Find the trace of a matrix without using eigenvalues.

by Jose Fallas Rojas   Last Updated November 09, 2018 01:20 AM - source

Consider $$A \in \mathcal{M}^{3{\times}3}(\mathbb{C})$$ $$A = \left[ \begin{matrix} a_{1 1} & a_{12}& a_{13}\\ a_{21} & a_{22} & a_{23}\\ a_{31} & a_{32} & a_{33} \end{matrix} \right]$$
$$\bullet$$ Show that $$p(z)= \det(z\cdot I_{3} - A)$$ is a third degree monic polynomial.
$$\bullet$$ If $$p(z)= (z- c_{1})(z-c_{2})(z-c_{3})$$ where $$c_{j} \in \mathbb{C}$$, then:
$$\ \operatorname{trace}(A) = c_{1} + c_{2} + c_{3} \$$ and $$\ \det(A)=c_{1}\cdot c_{2} \cdot c_{3}$$
The first part is just calculate the determinant, so I've done it. To prove that $$\det(A)=c_{1}\cdot c_{2} \cdot c_{3}$$ I have to just plug in $$z=0 \$$ in the first part and computing $$\det(-A)$$ I see that $$\det(-A)= -\det(A)$$ which is exactly what I need, because $$p(0)=-c_{1}\cdot c_{2} \cdot c_{3}$$, hence $$-det(A)= -c_{1}\cdot c_{2} \cdot c_{3}$$.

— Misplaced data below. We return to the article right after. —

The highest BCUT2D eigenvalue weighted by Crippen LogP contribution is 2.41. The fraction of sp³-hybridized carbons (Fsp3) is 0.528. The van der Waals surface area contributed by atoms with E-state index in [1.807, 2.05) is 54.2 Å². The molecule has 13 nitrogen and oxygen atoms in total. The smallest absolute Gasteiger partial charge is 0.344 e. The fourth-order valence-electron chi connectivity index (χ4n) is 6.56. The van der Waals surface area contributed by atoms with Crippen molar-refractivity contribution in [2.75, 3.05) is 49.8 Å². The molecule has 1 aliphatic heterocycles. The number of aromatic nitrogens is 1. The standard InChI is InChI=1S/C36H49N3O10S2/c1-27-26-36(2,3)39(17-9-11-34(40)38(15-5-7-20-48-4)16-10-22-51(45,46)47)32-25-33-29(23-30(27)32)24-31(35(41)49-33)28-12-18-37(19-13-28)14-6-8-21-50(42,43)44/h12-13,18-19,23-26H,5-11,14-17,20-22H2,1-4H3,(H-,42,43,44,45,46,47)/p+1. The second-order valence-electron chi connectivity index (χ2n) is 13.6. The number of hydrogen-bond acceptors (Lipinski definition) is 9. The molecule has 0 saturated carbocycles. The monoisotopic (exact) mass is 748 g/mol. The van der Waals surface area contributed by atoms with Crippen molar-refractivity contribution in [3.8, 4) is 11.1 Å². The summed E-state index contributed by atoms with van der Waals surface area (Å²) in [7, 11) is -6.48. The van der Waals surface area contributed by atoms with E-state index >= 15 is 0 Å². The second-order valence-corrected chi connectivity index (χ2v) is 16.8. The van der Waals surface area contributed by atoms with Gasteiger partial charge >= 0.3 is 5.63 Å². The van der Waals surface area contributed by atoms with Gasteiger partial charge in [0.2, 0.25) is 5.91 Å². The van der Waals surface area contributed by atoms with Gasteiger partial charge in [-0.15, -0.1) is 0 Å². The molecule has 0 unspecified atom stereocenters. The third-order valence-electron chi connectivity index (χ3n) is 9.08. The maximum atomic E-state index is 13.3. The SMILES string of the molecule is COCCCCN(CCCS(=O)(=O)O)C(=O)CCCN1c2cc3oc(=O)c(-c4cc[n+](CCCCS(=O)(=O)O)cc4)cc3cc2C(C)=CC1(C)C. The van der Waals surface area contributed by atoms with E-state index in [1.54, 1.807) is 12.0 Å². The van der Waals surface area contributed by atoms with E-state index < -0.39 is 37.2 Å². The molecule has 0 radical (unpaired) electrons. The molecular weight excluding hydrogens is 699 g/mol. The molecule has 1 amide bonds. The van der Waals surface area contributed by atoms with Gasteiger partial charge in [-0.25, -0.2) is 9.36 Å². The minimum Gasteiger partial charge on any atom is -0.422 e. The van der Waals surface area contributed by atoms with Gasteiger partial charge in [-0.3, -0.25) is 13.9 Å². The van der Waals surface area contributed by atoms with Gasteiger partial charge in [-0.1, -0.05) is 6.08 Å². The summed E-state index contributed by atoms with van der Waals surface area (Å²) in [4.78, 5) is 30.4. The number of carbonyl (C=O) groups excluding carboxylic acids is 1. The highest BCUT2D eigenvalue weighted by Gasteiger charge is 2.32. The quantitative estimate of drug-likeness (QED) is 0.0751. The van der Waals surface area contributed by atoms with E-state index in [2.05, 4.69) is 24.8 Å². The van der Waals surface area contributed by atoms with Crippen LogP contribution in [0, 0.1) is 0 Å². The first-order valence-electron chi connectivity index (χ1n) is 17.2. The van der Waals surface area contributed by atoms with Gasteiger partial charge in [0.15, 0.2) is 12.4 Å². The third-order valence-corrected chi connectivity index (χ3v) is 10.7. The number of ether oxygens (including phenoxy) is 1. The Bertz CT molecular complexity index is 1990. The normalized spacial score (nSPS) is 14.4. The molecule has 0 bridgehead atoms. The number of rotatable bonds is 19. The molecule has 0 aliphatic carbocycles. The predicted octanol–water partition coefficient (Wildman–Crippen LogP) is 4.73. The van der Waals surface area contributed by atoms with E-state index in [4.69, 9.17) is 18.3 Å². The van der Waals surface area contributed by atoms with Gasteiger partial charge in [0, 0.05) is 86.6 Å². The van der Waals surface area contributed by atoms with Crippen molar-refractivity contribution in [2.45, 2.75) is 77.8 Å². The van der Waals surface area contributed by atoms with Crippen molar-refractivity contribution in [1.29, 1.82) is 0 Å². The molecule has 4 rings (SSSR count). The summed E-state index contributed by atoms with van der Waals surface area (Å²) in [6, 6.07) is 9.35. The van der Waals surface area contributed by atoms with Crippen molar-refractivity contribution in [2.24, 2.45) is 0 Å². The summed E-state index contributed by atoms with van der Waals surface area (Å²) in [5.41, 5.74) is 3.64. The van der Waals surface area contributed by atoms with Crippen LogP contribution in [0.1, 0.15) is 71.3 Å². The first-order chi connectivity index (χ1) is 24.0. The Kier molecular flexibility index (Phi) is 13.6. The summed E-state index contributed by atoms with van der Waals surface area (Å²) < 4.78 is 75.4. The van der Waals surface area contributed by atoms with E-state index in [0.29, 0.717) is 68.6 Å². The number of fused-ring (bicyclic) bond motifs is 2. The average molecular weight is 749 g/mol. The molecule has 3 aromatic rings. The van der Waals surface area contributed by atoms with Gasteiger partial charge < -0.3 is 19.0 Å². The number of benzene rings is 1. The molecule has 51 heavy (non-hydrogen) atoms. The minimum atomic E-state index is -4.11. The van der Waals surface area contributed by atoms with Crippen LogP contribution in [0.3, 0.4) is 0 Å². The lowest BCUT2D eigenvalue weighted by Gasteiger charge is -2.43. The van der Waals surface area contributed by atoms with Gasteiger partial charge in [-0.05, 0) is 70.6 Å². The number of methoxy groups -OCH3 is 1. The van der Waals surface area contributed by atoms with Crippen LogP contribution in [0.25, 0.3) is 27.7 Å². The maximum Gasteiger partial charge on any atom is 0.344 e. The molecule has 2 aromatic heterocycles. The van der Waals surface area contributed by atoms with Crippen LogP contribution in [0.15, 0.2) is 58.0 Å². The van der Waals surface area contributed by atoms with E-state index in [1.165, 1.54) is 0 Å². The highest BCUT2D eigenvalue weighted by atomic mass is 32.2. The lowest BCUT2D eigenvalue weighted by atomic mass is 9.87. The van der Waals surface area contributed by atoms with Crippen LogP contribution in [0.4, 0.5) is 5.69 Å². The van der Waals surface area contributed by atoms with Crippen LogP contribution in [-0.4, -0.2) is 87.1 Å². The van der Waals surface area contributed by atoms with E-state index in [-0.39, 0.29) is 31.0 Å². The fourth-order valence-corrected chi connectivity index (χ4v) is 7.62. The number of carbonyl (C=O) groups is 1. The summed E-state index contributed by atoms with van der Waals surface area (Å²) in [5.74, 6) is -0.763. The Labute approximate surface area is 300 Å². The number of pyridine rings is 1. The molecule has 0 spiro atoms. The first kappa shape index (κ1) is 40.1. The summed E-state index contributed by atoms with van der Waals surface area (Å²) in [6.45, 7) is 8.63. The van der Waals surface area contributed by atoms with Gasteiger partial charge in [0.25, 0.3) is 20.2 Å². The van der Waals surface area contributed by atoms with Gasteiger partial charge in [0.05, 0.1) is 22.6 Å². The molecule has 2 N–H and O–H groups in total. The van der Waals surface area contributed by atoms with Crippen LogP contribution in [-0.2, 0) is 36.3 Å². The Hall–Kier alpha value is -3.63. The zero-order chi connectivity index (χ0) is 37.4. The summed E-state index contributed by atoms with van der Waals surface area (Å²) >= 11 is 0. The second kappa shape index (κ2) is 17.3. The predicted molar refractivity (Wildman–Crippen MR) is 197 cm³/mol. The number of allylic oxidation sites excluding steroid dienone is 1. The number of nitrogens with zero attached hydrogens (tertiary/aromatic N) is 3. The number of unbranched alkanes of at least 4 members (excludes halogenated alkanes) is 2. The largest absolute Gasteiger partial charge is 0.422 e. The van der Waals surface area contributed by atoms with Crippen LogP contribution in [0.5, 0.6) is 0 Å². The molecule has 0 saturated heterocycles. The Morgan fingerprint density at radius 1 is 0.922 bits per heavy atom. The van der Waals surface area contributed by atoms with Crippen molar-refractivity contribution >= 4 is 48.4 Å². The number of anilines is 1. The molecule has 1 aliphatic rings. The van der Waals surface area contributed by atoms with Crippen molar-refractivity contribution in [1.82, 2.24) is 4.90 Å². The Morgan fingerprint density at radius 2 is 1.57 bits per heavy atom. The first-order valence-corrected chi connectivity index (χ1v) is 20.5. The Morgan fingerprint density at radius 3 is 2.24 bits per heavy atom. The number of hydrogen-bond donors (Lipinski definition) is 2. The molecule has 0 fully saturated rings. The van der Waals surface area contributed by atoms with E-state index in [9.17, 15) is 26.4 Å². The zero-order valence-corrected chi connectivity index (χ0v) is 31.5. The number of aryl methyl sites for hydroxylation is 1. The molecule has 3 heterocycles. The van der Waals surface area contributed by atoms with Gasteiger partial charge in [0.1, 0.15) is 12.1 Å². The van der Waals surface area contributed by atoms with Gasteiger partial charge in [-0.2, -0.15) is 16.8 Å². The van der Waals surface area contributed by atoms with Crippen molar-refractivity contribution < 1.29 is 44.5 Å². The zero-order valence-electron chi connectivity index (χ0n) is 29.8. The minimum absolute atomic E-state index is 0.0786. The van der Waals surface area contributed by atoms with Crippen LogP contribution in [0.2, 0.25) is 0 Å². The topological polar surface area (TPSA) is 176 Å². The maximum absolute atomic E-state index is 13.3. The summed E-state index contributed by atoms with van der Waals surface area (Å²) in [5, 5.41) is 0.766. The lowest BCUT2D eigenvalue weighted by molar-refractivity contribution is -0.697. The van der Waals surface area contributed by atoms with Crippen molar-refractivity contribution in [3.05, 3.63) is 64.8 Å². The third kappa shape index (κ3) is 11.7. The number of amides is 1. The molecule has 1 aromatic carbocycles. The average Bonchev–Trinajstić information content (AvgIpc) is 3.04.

I'm having trouble proving that, $$\operatorname{trace}(A) = c_{1} + c_{2} + c_{3}$$. So can anyone help me? Thanks!

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If you write out explicitly $$b_0,b_2,b_3$$ in $$p(z):=\det(zI_3-A) =b_3z^3+b_2z^2+b_1z+b_0$$ then part II simply follows from Vieta's formula. In your post, you have actually figured out what are $$b_0$$ and $$b_3$$. All you need now is finding out $$b_2$$ which can be done by observation of the determinant of the $$3\times 3$$ matrix.

user587192
November 09, 2018 01:19 AM

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